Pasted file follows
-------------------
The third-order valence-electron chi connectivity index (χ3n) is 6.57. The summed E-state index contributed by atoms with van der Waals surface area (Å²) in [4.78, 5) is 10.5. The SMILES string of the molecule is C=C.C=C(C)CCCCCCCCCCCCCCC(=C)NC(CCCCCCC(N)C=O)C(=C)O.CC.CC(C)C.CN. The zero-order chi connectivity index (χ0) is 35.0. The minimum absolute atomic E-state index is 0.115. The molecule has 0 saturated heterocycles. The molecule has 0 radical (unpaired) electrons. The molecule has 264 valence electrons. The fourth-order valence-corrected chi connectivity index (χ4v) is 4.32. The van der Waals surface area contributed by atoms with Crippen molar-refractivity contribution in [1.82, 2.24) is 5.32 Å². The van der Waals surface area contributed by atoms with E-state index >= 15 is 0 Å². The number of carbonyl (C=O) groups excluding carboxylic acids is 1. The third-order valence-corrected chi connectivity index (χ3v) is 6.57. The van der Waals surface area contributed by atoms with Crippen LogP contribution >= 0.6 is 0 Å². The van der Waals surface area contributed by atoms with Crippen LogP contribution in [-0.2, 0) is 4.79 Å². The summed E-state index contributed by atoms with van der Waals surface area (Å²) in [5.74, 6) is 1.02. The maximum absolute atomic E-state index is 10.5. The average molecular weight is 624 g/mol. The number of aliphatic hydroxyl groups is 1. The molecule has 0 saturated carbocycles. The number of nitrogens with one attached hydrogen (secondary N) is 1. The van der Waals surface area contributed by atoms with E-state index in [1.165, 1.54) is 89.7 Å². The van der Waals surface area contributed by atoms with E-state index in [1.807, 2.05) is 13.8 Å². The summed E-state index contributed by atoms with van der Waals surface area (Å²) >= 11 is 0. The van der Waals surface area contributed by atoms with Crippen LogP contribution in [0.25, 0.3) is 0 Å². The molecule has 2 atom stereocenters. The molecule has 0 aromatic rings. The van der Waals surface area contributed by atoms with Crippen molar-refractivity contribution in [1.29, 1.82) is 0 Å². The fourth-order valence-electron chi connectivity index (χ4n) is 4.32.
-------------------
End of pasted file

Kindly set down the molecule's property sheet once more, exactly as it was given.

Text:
The third-order valence-electron chi connectivity index (χ3n) is 6.57. The summed E-state index contributed by atoms with van der Waals surface area (Å²) in [4.78, 5) is 10.5. The SMILES string of the molecule is C=C.C=C(C)CCCCCCCCCCCCCCC(=C)NC(CCCCCCC(N)C=O)C(=C)O.CC.CC(C)C.CN. The zero-order chi connectivity index (χ0) is 35.0. The minimum absolute atomic E-state index is 0.115. The molecule has 0 saturated heterocycles. The molecule has 0 radical (unpaired) electrons. The molecule has 264 valence electrons. The fourth-order valence-corrected chi connectivity index (χ4v) is 4.32. The van der Waals surface area contributed by atoms with Crippen molar-refractivity contribution in [1.82, 2.24) is 5.32 Å². The van der Waals surface area contributed by atoms with E-state index >= 15 is 0 Å². The number of carbonyl (C=O) groups excluding carboxylic acids is 1. The third-order valence-corrected chi connectivity index (χ3v) is 6.57. The van der Waals surface area contributed by atoms with Crippen LogP contribution >= 0.6 is 0 Å². The van der Waals surface area contributed by atoms with Crippen LogP contribution in [-0.2, 0) is 4.79 Å². The summed E-state index contributed by atoms with van der Waals surface area (Å²) in [5.74, 6) is 1.02. The maximum absolute atomic E-state index is 10.5. The average molecular weight is 624 g/mol. The number of aliphatic hydroxyl groups is 1. The molecule has 0 saturated carbocycles. The number of nitrogens with one attached hydrogen (secondary N) is 1. The van der Waals surface area contributed by atoms with E-state index in [1.165, 1.54) is 89.7 Å². The van der Waals surface area contributed by atoms with E-state index in [1.807, 2.05) is 13.8 Å². The summed E-state index contributed by atoms with van der Waals surface area (Å²) >= 11 is 0. The van der Waals surface area contributed by atoms with Crippen LogP contribution in [0.25, 0.3) is 0 Å². The molecule has 2 atom stereocenters. The molecule has 0 aromatic rings. The van der Waals surface area contributed by atoms with Crippen molar-refractivity contribution in [1.29, 1.82) is 0 Å². The fourth-order valence-electron chi connectivity index (χ4n) is 4.32.